Colombia’s Superintendence of Industry and Commerce (SIC) has launched the Colombian Accountability Guidelines—the first of its kind in Latin America. The result of a multi-stakeholder process, the aim of the document is to help companies implement Colombia’s Data Protection Regulation of 2012.
A Little Background
After the regulation passed, a secondary regulation was issued in 2013 to implement the general data protection law. Articles 26 and 27 of the secondary regulation call for “demonstrable responsibility,” meaning data controllers should be able to demonstrate—should the data protection authority request it—that they have implemented appropriate measures effective to comply with the regulations of the data protection law. The actions should be “proportional to the legal nature of the controller,” translated José Alejandro Bermúdez Durana, deputy superintendent for data protection for SIC. So when designing a data protection program, the size of the corporation should be taken into account, as should the nature of the data being processed by the controller; i.e., is it sensitive data; is it health data; is the data being transferred overseas, and are you using a third party?
The secondary regulation also says the controller company should be able to provide a description of the internal procedures it’s implemented to be able to demonstrate security measures and the relevance of the data it's processing to individuals. Those procedures should be based on the instructions given by the data protection authority, the SIC. The procedures should include the existence of an administrative structure proportionate to the implementation of the policy based on the company’s size; implementation of tools, training and education, and the adoption of process or procedures for attention and response to petitions and requests made by data subjects on the processing of their data.
Finally, the secondary regulation says companies that adopt specific policies and measures for the adequate processing of personal data will be looked upon more kindly by the SIC when conducting an investigation or deciding whether to impose a fine should a breach or violation occur.
From Policy to Practice
“We had lots of questions from industry on how to apply Article 26 and 27,” Bermúdez said. “What we really wanted to do was to offer the private sector a tool that would help them set up a good program within their organizations.”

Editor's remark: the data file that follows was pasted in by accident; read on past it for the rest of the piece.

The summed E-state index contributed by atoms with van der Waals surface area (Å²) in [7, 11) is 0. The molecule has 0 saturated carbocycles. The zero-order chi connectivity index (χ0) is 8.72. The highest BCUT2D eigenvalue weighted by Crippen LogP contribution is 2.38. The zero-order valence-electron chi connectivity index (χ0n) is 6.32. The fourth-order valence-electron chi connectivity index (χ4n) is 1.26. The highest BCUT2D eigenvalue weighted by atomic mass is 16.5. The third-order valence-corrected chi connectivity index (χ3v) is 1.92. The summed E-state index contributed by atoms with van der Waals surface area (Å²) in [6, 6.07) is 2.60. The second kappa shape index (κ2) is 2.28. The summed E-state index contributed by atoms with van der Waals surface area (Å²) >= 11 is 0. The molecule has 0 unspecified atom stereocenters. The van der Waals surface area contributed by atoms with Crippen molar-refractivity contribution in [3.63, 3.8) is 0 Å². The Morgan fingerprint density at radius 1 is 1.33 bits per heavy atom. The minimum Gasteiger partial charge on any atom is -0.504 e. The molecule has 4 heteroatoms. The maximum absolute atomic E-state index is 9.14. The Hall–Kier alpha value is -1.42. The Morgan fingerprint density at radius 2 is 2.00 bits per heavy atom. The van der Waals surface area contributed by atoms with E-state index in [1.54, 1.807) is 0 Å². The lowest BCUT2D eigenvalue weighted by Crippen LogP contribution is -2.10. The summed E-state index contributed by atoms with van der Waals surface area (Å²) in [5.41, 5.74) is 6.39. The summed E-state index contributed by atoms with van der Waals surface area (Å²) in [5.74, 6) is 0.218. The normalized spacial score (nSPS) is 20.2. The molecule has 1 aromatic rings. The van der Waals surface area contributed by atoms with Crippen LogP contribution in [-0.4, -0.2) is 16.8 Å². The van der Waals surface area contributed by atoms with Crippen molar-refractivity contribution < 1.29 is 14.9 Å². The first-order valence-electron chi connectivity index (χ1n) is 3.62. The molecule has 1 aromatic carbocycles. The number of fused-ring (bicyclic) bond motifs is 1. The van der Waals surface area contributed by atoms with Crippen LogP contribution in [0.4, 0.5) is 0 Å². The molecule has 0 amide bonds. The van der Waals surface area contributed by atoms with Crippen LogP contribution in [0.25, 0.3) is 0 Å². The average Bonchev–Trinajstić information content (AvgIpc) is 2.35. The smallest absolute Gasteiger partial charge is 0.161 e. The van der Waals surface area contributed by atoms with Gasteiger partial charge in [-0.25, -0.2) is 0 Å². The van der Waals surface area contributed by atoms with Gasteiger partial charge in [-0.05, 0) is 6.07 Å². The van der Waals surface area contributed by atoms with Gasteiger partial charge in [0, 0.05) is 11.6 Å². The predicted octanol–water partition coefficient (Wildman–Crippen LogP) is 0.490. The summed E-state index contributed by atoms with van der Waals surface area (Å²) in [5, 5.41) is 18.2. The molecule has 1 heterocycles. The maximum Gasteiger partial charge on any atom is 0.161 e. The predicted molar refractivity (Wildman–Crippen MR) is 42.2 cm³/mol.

The guidelines are, of course, not mandatory, but if companies follow the guidelines, they’ll be able to set up privacy programs that would include all of the things included in the law, Bermúdez said. The idea is to push the message that the right way to enforce data protection is to partner with private-sector organizations to help them implement good programs, train staff and have them commit to the program.
The guidelines reflect many of the provisions in the OECD revised accountability guidelines, released in 2013, Bermúdez said. But the idea to issue guidelines specific to Colombia’s law stemmed from conversations with Former Canadian Privacy Commissioner Jennifer Stoddart, who’d issued similar guidelines in her country in 2012. Hong Kong’s Office of the Privacy Commissioner for Personal Data has also issued accountability guidelines. Elements from both countries’ models can be seen in the Colombian guidelines, Bermúdez said.
Since opening a data protection branch, Bermúdez says the staff has been very active. The total number of complaints it has received since 2009 is 16,623.
“We’re totally aware we have limited resources,” said Bermúdez. “We’re a staff of 25. That’s not bad, but it’s not the FTC. The agency isn’t going to be able to look into every single data breach in a country of 45 million.”
That’s why the goal is getting companies to get smart on data protection programs proactively.
Since the regulation passed and the agency has had the power to impose fines for data protection infractions, it seems companies are starting to pay attention. More than 400 people attended SIC’s annual conference this year.
That may have something to do with a change in enforcement. The first year after the regulation passed, the agency focused mostly on education and awareness. But in 2013, it issued fines for a total of U.S. $1,226,000. So far in 2015, it has issued fines totaling $651,000.
“It’s not our policy to fine to raise awareness,” Bermúdez said. “But when there are fines involved, there’s almost an immediate interest.”
The goal is to incentivize companies to implement strong data protection programs, training staff appropriately and committing real resources to the data protection effort.
“That’s going to bring benefits” to the companies themselves, Bermúdez said, adding he hopes other Latin American countries are watching and plan to follow Colombia’s lead.
If you want to comment on this post, you need to login.